Innovative Access Project: Hand Disabilities
According to the World Health Organization (Inclusive City Maker, 2019), disabilities affect over two billion people, or 37% of the world population. In the United States, three million people struggle with some type of hand or forearm disability, including hand deformities, missing fingers, carpal tunnel syndrome, psoriasis, arthritis, and other conditions (Delzell, 2019; Statistics, 2014).
Hand disabilities create difficulties in a variety of ways: writing, using utensils and tools, using zippers and buttons, opening doors, making fingerprints, typing on a keyboard, picking up objects, opening jars and cans, brushing hair and teeth, bathing and showering, playing a musical instrument, and so on. Besides facing physical barriers, people with hand disabilities struggle with attitudinal, social, and “internalized” barriers and may also experience communication and policy barriers.
Product Inclusion Principles
- Seek out points of exclusion. When designing a product or service, take a look at it from an outside perspective to assess it from different angles. Evaluate points at which people may be inadvertently excluded, and then use what you find to iterate your designs and even generate new ideas and opportunities.
- Identify situational challenges. Sometimes exclusion is temporary or situational, based on the context and setting. Observe and evaluate users’ interactions with products or services and design to account for the different contexts in which people will use them. These different contexts shape what people need and prefer at any given time (Jean-Baptiste, 2020).
- Provide different ways to participate. Just because people are different doesn’t mean they can’t participate; sometimes they simply have to do things in a different way. Providing different ways to participate allows users to pick the method that works best for them.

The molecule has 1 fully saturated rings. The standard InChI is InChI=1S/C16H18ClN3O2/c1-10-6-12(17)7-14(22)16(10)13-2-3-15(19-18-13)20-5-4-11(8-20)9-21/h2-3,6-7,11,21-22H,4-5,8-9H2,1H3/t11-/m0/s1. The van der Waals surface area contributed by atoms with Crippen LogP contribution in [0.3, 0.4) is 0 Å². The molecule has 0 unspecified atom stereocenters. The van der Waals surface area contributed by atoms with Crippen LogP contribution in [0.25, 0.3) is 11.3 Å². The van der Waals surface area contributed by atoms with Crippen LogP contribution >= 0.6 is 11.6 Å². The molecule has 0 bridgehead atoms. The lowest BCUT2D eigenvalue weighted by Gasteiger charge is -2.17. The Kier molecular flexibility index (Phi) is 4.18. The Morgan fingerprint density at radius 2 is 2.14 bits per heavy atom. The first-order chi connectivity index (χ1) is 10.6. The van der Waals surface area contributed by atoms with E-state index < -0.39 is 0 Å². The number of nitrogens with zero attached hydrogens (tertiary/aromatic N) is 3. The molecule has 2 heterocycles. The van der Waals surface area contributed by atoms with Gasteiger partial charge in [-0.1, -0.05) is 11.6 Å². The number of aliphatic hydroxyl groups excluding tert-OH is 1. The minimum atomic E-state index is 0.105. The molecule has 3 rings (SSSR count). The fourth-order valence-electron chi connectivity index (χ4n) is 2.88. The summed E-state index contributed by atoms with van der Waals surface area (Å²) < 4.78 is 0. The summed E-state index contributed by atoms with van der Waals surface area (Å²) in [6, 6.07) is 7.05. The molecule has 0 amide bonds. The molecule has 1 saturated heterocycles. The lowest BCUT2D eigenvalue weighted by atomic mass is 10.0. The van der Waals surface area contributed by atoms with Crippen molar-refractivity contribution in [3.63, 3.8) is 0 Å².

- Provide equivalent experiences. When creating different ways for people to participate, make sure you facilitate experiences that are usable, equivalent, and comparable—not less than the “normal” experience.
- Expand the solution so it works for everyone. A solution designed for one group can sometimes work for a much broader audience. This can pertain to accessibility features, such as speech to text, or a product that was made for a specific group that can now be expanded to a bigger audience.
Based on observations and a structured interview with an occupational therapist, we narrowed our primary project goals to helping people with pincer grasp challenges to increase finger strength and improve the ability to manipulate buttons, zippers, and door handles.
This project was designed to include a range of participants (including participant observers) in the research, design, and testing phases. We collaborated with participants to design an app prototype that will help people with various hand disabilities improve finger strength and mobility. Ultimately, our hope was to expand physical access for people with hand disabilities to daily experiences that are meaningful and fulfilling. This access will open doors to richer emotional and social experiences too.
Future research could involve more participants from diverse backgrounds in the codesign process. Design researchers and project participants would collaborate to plan, prototype, and test collective ideas. The more participants involved in the process, the more progress could be made in a relatively short period of time. For example, research would take place over two to three weeks, codesign would take another one to two weeks, and initial testing would take another week (although testing and reporting would continue many months into the future to evaluate the design’s effectiveness and to iterate the design outcome).
The app prototype, Finger Toolbox, was designed in Adobe XD and incorporates augmented reality via Metaverse. It personalizes a set of exercises for users based on their unique needs. The app incentivizes users to practice at least 10 minutes a day to help them reclaim mobility and the ability to perform everyday tasks. As an optional feature, it also integrates treatment with the user’s occupational therapist or doctor.
Delzell, E. (2019, June 12). When psoriatic disease strikes the hands and feet. National Psoriasis Foundation. https://www.psoriasis.org/advance/when-psoriatic-disease-strikes-the-hands-and-feet/
Inclusive City Maker. (2019). Disabled people in the world in 2019: Facts and figures. https://www.inclusivecitymaker.com/disabled-people-in-the-world-in-2019-facts-and-figures/
Jean-Baptiste, A. (2020). Building for everyone. John Wiley & Sons.
Statistics on hand and arm loss. (2014, February 4). ISHN. https://www.ishn.com/articles/97844-statistics-on-hand-and-armloss#:~:text=More%20than%203%20million%20people,either%20congenital%20or%20injury%20related